Cutleaf mignonette (Reseda lutea) can significantly reduce cereal crop yields, and taint milk and meat products. It is drought tolerant and occurs in association with calcareous soils.
- erect perennial herb up to 1m high
- leaves are 20-60mm long, with narrow pointed lobes
- flowers are greenish-yellow and numerous, appearing along an upright stem
- oblong angular pods approximately 10mm long, with many black, smooth, shiny seeds
- extensive succulent roots are able to regenerate from fragments when spread by cultivation.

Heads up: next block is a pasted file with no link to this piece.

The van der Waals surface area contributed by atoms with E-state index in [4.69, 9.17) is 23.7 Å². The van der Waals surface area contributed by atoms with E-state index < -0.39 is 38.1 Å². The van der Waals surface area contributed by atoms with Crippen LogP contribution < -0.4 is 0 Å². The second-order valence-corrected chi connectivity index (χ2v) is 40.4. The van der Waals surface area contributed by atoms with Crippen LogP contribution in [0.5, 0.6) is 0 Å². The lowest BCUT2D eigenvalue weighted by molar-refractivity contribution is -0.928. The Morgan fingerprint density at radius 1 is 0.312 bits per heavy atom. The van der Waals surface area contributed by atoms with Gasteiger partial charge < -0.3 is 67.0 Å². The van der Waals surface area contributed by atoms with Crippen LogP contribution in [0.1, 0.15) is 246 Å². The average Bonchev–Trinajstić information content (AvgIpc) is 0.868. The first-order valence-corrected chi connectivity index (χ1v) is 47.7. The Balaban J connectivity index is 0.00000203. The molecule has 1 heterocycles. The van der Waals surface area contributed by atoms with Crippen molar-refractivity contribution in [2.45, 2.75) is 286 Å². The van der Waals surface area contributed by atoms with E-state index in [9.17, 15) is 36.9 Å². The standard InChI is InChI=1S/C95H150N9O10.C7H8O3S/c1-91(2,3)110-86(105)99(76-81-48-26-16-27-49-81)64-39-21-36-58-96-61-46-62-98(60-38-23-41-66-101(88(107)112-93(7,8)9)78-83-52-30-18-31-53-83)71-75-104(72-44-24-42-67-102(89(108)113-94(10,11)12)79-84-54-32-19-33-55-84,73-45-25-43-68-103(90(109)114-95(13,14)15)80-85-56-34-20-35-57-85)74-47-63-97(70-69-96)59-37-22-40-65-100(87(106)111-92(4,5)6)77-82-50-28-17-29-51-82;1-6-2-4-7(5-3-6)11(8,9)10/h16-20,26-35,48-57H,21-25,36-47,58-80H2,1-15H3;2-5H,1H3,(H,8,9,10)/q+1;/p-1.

Why is it a problem?
- competes with cereal crops and can severely reduce yields
- difficult to remove from contaminated grain
- hazard to lupin and cucurbit crops – it acts as an alternative host of the watermelon mosaic virus and the cucumber mosaic virus
- unpalatable and can taint dairy produce and meat when no other feed is available.
- Yorke Peninsula
- Scattered isolated infestations throughout the Murraylands and Riverland region.
- flowers from October to mid-summer
- prevalent in areas of the State that receive between 225-625mm of rain annually
- occurs on calcareous or alkaline soils ranging from deep sands to mallee clay loams.
How it spreads
- by stock, contaminated produce and vehicles
- localised spread may occur when root fragments are moved during cultivation.